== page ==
Role of addons

Patrick Cloke clokep at gmail.com
Fri Sep 14 18:23:59 UTC 2012


On Fri, Sep 14, 2012 at 1:06 PM, Kent James <kent at caspia.com> wrote:

>  One of the results of that is well stated in a review of Thunderbird by
> Linux Magazine <http://www.linux-mag.com/id/7788/> :
>
> "*One of the problems with Thunderbird is that it doesn’t seem to fit
> with most users’ needs for email. That is, it doesn’t work well for
> business users who need features like calendaring and groupware
> connectivity, and it doesn’t work well for casual mail users who have
> mostly adopted Webmail or whatever ships on their computer. ... It’s too
> complex for casual users, and not full-featured enough for business users."
> *
>
Ironically I find that most "casual" users I know think Outlook is easy
enough to use, so...I'm a bit confused by this.  If "casual" users can use
Outlook, it would imply it's both "full featured" and "simple" to use
initially.


> * *In terms of positioning of the product, I think that we should push at
> both of these boundaries, at the same time realizing that we will probably
> never be able to displace webmail for the most casual user, or Outlook for
> the most complex enterprise.
>
I agree here.


> To push at the simplicity boundary, we must be willing to reduce the
> complexity of the user interface. One of the main ways that we have to do
> that is through addons. The user interface for features that are only going
> to be used by a tiny fraction of our users should be pushed to addons, and
> not included in the core code.
>
To be clear here, you're talking about the user interface, but not the
actual core code?  That seems a bit wonky.  Maybe it's time to revise the
UI that touches these features to add "advanced" options?


> In the long run I would like to see us do this more explicitly by adding a
> category of addon that is maintained along with the core product, and
> shipped with the core product. So these addons would have the same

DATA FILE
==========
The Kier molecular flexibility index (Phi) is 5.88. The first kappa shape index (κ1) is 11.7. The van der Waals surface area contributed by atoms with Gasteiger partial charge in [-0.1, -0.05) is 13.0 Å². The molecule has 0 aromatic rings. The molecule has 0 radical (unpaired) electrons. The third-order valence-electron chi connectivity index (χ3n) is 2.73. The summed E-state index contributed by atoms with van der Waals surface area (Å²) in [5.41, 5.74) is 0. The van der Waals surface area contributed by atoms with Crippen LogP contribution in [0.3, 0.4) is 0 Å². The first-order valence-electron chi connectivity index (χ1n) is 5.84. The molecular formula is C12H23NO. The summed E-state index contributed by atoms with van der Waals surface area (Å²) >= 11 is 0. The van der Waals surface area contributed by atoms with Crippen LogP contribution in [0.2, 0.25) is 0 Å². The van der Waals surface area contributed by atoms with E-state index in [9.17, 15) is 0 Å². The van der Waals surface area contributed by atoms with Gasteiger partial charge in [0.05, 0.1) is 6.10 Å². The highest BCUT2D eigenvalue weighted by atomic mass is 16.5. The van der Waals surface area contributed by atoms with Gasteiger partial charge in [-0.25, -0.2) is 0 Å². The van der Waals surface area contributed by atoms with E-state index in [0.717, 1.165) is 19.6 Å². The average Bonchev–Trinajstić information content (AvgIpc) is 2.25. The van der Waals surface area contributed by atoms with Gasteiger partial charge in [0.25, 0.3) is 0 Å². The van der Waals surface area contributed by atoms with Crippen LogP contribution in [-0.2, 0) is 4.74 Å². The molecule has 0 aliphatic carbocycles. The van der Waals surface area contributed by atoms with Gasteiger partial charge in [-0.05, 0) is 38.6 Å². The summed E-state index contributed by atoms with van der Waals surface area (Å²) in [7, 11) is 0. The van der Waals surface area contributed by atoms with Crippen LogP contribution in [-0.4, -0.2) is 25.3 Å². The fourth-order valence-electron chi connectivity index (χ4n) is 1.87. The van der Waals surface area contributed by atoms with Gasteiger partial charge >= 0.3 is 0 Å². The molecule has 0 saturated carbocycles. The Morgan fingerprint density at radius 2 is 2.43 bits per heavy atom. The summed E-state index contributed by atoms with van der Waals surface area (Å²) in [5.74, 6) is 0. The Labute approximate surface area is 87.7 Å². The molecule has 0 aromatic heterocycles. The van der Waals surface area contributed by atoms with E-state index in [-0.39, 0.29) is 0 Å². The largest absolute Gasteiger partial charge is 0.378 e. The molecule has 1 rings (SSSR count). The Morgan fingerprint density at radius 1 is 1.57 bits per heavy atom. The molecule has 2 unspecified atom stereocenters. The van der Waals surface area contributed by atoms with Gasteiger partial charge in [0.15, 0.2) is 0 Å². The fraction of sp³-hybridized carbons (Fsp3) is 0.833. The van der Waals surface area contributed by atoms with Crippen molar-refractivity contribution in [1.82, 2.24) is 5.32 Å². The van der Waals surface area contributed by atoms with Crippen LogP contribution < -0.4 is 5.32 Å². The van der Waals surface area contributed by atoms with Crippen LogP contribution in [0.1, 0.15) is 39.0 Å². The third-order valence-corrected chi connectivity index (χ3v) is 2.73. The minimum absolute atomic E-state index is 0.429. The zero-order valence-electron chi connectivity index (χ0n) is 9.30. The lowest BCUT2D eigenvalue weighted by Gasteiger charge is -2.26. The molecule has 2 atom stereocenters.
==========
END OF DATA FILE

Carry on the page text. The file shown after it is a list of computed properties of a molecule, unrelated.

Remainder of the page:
> commitment to support as any core feature, but are included as addons to
> reduce the overall complexity of the product.
>
This sounds more complicated to maintain to me.  You have to figure out
what add-ons are installed (or enabled at least) and check various
combinations of those to ensure everything still works.  Plus, when writing
code, it might be harder to understand all the consumers of a certain API.

This might also be pretty hard since various aspects of Thunderbird don't
seem to have good APIs to them, meaning you'd have to create the API as
well as rip out bits of code.


> Good candidates for that in the long run would be chat, calendaring, RSS
> feeds, bayesian junk processing, advanced security models, and advanced
> search and filter functionality.
>
Is this list actually based on anything?  I use most of these on a daily
basis, as do most people I know of who use Thunderbird.  How do you decide
what stays in and what goes?  Can things be prompted/demoted?  There's
political as well as technical questions in there, mind you.  It would be
great to have hard data about what features are used and what ones aren't
used.


> In the short run, I would encourage us to be selective about adding new
> features that complicate an already overwhelming user interface. Just
> because a developer is motivated should not be a good reason to add new
> user interface items for rarely needed features.
>
I think it's reasonable to add the user interface, but it needs to be done
in a clean way to clearly separates what a normal user and "power" user.
It's also good to have sane default values so it will "just work" for most
users.

I also wonder if some options don't necessary need UI and "about:config" is
a good enough UI for them.  We've been using this in Instantbird (and in
some of the chat code as well) and it seems to work fairly well for options
that the basic user won't need to tweak and an advanced user "gets" how to
change it pretty instantaneously.


> Comments?
>
I think the major issue here is that the UI of Thunderbird is old and
creaky and likes to display a lot to the user...much of which the user
might not care about.  Instead of ripping things out to fix this, the UI
could be made "simpler" by default with advanced options hidden in other
tabs, windows, dialogs, etc.

I don't think it makes sense to talk about this in overall terms.  I think
it would be more useful to take a look at each feature individually and see
whether it can be simplified / removed / etc.

--Patrick
-------------- next part --------------
An HTML attachment was scrubbed...
URL: <http://mail.mozilla.org/pipermail/tb-planning/attachments/20120914/9e47e68c/attachment.html>


More information about the tb-planning mailing list